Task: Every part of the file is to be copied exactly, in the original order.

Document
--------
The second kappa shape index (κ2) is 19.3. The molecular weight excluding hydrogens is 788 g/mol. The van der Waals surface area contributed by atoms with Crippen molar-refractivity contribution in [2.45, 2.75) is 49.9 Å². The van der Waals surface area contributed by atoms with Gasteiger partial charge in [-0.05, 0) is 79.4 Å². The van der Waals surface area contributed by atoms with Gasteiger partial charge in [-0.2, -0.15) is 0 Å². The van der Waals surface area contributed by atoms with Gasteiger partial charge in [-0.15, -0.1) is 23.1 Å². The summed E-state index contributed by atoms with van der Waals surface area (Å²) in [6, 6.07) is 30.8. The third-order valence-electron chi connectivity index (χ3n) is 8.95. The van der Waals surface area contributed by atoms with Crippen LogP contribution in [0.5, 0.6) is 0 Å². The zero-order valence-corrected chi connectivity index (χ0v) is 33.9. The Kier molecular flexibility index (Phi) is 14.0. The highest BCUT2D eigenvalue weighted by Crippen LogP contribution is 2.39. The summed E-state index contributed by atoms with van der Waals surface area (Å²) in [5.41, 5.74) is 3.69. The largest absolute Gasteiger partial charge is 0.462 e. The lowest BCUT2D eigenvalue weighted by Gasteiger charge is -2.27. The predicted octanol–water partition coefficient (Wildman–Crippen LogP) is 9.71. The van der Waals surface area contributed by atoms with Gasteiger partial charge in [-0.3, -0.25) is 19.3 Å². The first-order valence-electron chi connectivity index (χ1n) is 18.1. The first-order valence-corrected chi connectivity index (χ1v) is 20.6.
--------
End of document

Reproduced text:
The second kappa shape index (κ2) is 19.3. The molecular weight excluding hydrogens is 788 g/mol. The van der Waals surface area contributed by atoms with Crippen molar-refractivity contribution in [2.45, 2.75) is 49.9 Å². The van der Waals surface area contributed by atoms with Gasteiger partial charge in [-0.05, 0) is 79.4 Å². The van der Waals surface area contributed by atoms with Gasteiger partial charge in [-0.2, -0.15) is 0 Å². The van der Waals surface area contributed by atoms with Gasteiger partial charge in [-0.15, -0.1) is 23.1 Å². The summed E-state index contributed by atoms with van der Waals surface area (Å²) in [6, 6.07) is 30.8. The third-order valence-electron chi connectivity index (χ3n) is 8.95. The van der Waals surface area contributed by atoms with Crippen LogP contribution in [0.5, 0.6) is 0 Å². The zero-order valence-corrected chi connectivity index (χ0v) is 33.9. The Kier molecular flexibility index (Phi) is 14.0. The highest BCUT2D eigenvalue weighted by Crippen LogP contribution is 2.39. The summed E-state index contributed by atoms with van der Waals surface area (Å²) in [5.41, 5.74) is 3.69. The largest absolute Gasteiger partial charge is 0.462 e. The lowest BCUT2D eigenvalue weighted by Gasteiger charge is -2.27. The predicted octanol–water partition coefficient (Wildman–Crippen LogP) is 9.71. The van der Waals surface area contributed by atoms with Gasteiger partial charge in [-0.3, -0.25) is 19.3 Å². The first-order valence-electron chi connectivity index (χ1n) is 18.1. The first-order valence-corrected chi connectivity index (χ1v) is 20.6.